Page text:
Should The Government Do More To Tackle Late Payments?

As regular readers know, my blogs aim to offer up straightforward, practical advice to help improve daily business life. This week I am on a slightly different track after reading about plans to tighten up the Prompt Payment Code.

Many small businesses have larger companies amongst their customers.  After all, commercial contracts can bring in big bucks. You will also know that working for larger business comes with caveats – often the most challenging of which is getting paid.

All this was thrown into sharp focus last year when the construction giant Carillion went under leaving an army of suppliers out of pocket.

At Ozlop we regularly meet small businesses waiting to get paid so that they can settle their own debts.

Cash is a lifeline for any small business.  That’s why I’m not surprised to learn that the Prompt Payment Code is being reformed. The long-term aim is to tighten up payment terms to fewer than 60 days and possibly fine the companies that fail to comply.

Currently, the Prompt Payment Code is a voluntary scheme that big business sign-up to but then appear to flout. In July, BT, Prudential and BAE Systems were among large businesses suspended from the code for failing to pay suppliers within agreed terms. It may not be great for their corporate image, but the consequences for their suppliers are much tougher.

Government figures show that more than one in ten companies struggle to pay their staff and other costs due to late payments. That’s why the Government should take a much tougher stand against the practice and lead by example!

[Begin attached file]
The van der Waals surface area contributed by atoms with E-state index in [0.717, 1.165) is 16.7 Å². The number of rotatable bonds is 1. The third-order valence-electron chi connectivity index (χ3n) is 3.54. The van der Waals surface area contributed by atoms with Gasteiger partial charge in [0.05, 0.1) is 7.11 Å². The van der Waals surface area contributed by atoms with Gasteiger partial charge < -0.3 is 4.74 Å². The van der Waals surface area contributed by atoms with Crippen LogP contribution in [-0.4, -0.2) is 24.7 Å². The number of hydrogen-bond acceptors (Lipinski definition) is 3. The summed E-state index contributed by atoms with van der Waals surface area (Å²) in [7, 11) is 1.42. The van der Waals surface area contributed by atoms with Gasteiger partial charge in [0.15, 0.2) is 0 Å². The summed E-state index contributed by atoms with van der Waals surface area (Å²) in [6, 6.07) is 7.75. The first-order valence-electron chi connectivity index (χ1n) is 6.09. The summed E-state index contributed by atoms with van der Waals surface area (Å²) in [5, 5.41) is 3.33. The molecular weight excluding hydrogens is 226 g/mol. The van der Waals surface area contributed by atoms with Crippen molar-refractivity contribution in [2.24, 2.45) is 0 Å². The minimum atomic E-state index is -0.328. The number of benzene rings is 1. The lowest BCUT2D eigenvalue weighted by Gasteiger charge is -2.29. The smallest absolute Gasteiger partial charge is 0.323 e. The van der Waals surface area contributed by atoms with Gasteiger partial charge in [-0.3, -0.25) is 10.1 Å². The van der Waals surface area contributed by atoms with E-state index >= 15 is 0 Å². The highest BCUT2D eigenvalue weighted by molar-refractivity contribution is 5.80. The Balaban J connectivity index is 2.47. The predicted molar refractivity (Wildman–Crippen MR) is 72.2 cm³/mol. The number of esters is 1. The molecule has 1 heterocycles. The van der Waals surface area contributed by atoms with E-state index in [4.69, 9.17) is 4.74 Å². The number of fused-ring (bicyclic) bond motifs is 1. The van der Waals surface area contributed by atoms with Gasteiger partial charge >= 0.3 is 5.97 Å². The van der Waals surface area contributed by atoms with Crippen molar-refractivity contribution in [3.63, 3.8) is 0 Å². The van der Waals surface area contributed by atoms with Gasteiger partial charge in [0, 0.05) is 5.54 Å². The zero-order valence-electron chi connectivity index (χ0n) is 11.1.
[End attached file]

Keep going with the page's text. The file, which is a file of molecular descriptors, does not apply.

When you work in a small business waiting 30 days to be paid is a challenge, but 60 or longer can be crippling. It is my firm view that in this modern age, when card payments can be made in real-time, that small business should not have to wait any more than 14 days to be paid.

It seems to me that as consumers of products and services from large enterprises we have to pay for everything in advance from basic groceries to satellite TV, mobile phones and energy… so why is it okay for small businesses to wait six or seven weeks for their money? It could mean they don’t have the cash to pay staff or rent!

At Ozlop we specialise in delivering timely and accurate books that will help your business identify financial troubles before they arise.

We encourage our customers to be clear about their payment terms and hot on chasing customers for payments. We ask our own customers to pay by direct debit, so they know that they are covering their bills in a timely way and Ozlop has a healthy cashflow.

Talking money with customers can be tough but it is a necessity, my blog next week will give you some advice on what to cover.

David Vine – small business specialist and Managing Director at Ozlop.